PRIME MINISTER Boris Johnson has announced new measures for Britain’s response to the coronavirus outbreak calling for “everyone” to avoid non-essential social contact or travel.
Revealing the new guidelines today, following a Cobra meeting held this afternoon, Mr Johnson explained: “Last week we asked everyone to stay at home if you had one of two key symptoms, a high temperature or a new and continuous cough.
“Today we need to go further because according to SAGE, the scientific advisory committee on emergencies, it looks as though we are approaching the fast growth part of the upward curve [of COVID-19] and without drastic action cases could double every five or six days.
“So first we need to ask you to ensure that if you or anyone in your house has one of those two symptoms then you should stay at home for 14 days.”
He added: “Even if you don’t have symptoms and no one in your household has symptoms, there is more that we need you to do now - now is the time for everyone to stop non-essential contact with others, to stop all unnecessary travel.
“We need people to start working from home where they possibly can and you should avoid pubs, clubs, theatres and other such social venues.”
The increased restriction on daily life marks the Government's bid to delay the peak of the virus hitting in Britain and came with a warning that later this week the most vulnerable people in the country will be asked to stay at home for three months to avoid falling victim to the potentially fatal virus when it is expected to be at its highest infection rate.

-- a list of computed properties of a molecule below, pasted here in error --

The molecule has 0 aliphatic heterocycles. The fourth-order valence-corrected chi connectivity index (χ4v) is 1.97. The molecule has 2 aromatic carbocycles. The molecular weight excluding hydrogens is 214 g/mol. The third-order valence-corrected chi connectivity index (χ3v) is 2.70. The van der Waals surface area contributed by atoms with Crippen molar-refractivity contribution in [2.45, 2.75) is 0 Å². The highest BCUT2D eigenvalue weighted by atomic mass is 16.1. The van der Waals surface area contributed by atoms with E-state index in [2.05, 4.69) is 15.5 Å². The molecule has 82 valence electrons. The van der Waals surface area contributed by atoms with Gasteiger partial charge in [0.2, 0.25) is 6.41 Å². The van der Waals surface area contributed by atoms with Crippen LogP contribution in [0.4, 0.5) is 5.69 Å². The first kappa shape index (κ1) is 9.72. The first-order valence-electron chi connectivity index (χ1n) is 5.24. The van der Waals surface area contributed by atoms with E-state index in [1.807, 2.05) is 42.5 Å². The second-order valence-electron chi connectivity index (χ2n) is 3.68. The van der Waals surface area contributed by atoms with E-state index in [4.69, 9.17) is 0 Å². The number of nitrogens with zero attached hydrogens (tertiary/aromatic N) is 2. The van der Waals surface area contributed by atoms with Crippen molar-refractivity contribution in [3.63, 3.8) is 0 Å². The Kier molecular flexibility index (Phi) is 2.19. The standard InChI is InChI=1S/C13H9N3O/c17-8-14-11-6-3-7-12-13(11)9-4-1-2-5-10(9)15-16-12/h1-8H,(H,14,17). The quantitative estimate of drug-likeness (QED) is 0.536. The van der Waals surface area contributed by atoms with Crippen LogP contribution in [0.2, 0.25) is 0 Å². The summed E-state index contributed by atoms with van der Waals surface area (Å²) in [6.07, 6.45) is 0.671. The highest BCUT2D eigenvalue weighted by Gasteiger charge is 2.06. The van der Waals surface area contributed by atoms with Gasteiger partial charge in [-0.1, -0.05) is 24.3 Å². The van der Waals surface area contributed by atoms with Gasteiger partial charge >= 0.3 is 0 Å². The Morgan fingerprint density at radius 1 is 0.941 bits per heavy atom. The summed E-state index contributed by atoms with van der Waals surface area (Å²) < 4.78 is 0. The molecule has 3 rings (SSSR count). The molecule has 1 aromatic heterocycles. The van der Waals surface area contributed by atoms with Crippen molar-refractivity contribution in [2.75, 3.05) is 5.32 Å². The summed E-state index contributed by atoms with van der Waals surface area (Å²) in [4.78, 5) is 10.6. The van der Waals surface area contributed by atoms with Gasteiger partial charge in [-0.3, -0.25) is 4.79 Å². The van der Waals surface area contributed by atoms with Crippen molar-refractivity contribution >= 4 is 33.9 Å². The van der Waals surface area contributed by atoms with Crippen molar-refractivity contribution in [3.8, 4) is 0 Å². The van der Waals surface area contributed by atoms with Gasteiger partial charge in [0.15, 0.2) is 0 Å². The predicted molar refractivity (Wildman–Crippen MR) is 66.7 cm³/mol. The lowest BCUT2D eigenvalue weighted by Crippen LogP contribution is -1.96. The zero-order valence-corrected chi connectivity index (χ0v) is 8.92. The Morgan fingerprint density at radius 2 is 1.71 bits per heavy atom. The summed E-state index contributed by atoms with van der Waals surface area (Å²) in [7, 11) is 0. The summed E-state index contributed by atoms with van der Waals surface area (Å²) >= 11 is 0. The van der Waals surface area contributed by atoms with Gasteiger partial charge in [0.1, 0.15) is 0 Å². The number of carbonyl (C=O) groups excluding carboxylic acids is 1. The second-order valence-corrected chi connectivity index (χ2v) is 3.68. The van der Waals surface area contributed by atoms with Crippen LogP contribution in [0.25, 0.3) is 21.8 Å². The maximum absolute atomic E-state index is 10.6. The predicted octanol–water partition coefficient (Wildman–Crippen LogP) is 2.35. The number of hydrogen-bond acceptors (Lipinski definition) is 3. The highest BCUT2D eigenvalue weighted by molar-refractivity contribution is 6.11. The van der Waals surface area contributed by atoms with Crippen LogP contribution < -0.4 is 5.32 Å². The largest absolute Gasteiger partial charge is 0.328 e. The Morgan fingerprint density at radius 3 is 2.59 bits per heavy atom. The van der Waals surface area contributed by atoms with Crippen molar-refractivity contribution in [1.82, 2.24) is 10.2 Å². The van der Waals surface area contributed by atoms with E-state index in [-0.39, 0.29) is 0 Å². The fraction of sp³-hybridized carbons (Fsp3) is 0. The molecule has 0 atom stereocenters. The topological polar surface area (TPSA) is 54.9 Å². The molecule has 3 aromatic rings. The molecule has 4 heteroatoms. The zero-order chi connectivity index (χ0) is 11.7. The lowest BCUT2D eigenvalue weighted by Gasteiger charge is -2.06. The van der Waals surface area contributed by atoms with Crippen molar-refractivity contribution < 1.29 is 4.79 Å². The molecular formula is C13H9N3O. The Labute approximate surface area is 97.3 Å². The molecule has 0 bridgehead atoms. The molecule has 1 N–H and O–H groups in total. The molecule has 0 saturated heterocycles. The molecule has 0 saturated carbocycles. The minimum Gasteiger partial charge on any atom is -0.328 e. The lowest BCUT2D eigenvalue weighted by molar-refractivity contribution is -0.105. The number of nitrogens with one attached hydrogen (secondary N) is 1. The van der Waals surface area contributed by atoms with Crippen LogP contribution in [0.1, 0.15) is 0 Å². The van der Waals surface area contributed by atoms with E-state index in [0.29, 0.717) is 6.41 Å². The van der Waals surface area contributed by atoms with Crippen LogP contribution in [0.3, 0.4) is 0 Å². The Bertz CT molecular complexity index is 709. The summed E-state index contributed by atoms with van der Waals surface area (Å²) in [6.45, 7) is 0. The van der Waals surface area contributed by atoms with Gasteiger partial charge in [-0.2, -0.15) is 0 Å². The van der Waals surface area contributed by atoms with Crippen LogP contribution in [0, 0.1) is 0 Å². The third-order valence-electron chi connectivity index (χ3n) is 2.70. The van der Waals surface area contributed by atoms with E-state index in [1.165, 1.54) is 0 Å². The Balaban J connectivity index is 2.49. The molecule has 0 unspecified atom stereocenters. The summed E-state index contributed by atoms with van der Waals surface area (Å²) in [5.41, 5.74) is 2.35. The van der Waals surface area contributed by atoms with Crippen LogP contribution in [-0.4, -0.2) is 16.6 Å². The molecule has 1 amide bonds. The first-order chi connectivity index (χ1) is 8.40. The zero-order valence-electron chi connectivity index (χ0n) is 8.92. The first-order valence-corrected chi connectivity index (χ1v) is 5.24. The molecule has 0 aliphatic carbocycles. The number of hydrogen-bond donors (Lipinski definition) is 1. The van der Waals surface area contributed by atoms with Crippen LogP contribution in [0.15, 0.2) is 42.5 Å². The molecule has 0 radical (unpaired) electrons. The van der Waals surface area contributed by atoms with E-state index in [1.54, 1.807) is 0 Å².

“In a few days’ time, by this coming weekend, it will be necessary to go further and ensure that those with the most serous health conditions are shielded from social contact for around 12 weeks,” Mr Johnson confirmed.
However the Prime Minister stopped short of closing schools and has yet to ban mass gatherings – although he did advise against them and warned that the country could no longer spare the emergency services needed to support them.
“It remains true that the risks of transmission of the disease at mass gathering are relatively low,” he explained, “but as we advise against unnecessary social contact of all kinds it is right that we should extend that advice to mass gatherings as well.
“We have also got to ensure that we have the critical workers we need that might otherwise be deployed at those gatherings
“So, from tomorrow we will no longer be supporting mass gatherings with the emergency service workers that we normally do. Mass gatherings we are now emphatically moving further away from.”
The announcement came on a day where the number of confirmed coronavirus cases in Britain jumped to 1543, including 53 deaths.